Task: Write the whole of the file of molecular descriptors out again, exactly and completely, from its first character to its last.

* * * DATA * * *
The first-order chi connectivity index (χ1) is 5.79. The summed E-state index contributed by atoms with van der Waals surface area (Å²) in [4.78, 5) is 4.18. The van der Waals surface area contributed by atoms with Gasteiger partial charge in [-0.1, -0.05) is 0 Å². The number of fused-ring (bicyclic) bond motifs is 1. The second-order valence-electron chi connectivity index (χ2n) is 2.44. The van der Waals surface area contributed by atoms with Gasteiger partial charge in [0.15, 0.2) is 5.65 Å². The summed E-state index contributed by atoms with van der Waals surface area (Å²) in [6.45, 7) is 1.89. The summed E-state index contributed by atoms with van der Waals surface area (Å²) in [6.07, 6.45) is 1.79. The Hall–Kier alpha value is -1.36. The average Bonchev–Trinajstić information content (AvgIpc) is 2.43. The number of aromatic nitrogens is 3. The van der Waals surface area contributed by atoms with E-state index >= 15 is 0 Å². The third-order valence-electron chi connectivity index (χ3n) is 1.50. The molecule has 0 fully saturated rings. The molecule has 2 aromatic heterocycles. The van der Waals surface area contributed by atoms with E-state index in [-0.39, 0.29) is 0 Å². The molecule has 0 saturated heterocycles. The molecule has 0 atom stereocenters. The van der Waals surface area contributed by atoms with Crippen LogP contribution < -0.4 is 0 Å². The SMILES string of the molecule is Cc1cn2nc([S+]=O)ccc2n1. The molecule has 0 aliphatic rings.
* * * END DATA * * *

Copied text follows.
The first-order chi connectivity index (χ1) is 5.79. The summed E-state index contributed by atoms with van der Waals surface area (Å²) in [4.78, 5) is 4.18. The van der Waals surface area contributed by atoms with Gasteiger partial charge in [-0.1, -0.05) is 0 Å². The number of fused-ring (bicyclic) bond motifs is 1. The second-order valence-electron chi connectivity index (χ2n) is 2.44. The van der Waals surface area contributed by atoms with Gasteiger partial charge in [0.15, 0.2) is 5.65 Å². The summed E-state index contributed by atoms with van der Waals surface area (Å²) in [6.45, 7) is 1.89. The summed E-state index contributed by atoms with van der Waals surface area (Å²) in [6.07, 6.45) is 1.79. The Hall–Kier alpha value is -1.36. The average Bonchev–Trinajstić information content (AvgIpc) is 2.43. The number of aromatic nitrogens is 3. The van der Waals surface area contributed by atoms with E-state index >= 15 is 0 Å². The third-order valence-electron chi connectivity index (χ3n) is 1.50. The molecule has 0 fully saturated rings. The molecule has 2 aromatic heterocycles. The van der Waals surface area contributed by atoms with E-state index in [-0.39, 0.29) is 0 Å². The molecule has 0 saturated heterocycles. The molecule has 0 atom stereocenters. The van der Waals surface area contributed by atoms with Crippen LogP contribution < -0.4 is 0 Å². The SMILES string of the molecule is Cc1cn2nc([S+]=O)ccc2n1. The molecule has 0 aliphatic rings.